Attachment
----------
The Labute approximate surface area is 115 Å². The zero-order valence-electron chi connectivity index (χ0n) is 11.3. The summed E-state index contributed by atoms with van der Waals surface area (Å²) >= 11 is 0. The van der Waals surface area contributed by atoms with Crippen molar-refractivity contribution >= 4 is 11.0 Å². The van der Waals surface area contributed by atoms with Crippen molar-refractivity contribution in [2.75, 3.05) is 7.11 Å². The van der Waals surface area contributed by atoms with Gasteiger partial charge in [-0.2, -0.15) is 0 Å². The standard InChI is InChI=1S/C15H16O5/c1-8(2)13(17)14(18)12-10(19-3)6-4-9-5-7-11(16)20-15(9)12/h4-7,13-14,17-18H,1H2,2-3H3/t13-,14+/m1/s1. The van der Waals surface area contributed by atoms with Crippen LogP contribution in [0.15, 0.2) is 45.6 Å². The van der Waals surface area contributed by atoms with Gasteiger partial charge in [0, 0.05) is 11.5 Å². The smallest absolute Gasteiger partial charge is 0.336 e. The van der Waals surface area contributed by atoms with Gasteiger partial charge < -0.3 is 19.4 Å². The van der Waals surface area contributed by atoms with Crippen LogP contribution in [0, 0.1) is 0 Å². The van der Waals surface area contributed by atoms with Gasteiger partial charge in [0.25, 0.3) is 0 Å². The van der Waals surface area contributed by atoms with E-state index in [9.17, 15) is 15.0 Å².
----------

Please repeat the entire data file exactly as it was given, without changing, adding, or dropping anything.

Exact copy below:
The Labute approximate surface area is 115 Å². The zero-order valence-electron chi connectivity index (χ0n) is 11.3. The summed E-state index contributed by atoms with van der Waals surface area (Å²) >= 11 is 0. The van der Waals surface area contributed by atoms with Crippen molar-refractivity contribution >= 4 is 11.0 Å². The van der Waals surface area contributed by atoms with Crippen molar-refractivity contribution in [2.75, 3.05) is 7.11 Å². The van der Waals surface area contributed by atoms with Gasteiger partial charge in [-0.2, -0.15) is 0 Å². The standard InChI is InChI=1S/C15H16O5/c1-8(2)13(17)14(18)12-10(19-3)6-4-9-5-7-11(16)20-15(9)12/h4-7,13-14,17-18H,1H2,2-3H3/t13-,14+/m1/s1. The van der Waals surface area contributed by atoms with Crippen LogP contribution in [0.15, 0.2) is 45.6 Å². The van der Waals surface area contributed by atoms with Gasteiger partial charge in [0, 0.05) is 11.5 Å². The smallest absolute Gasteiger partial charge is 0.336 e. The van der Waals surface area contributed by atoms with Gasteiger partial charge < -0.3 is 19.4 Å². The van der Waals surface area contributed by atoms with Crippen LogP contribution in [0, 0.1) is 0 Å². The van der Waals surface area contributed by atoms with Gasteiger partial charge in [0.25, 0.3) is 0 Å². The van der Waals surface area contributed by atoms with E-state index in [9.17, 15) is 15.0 Å².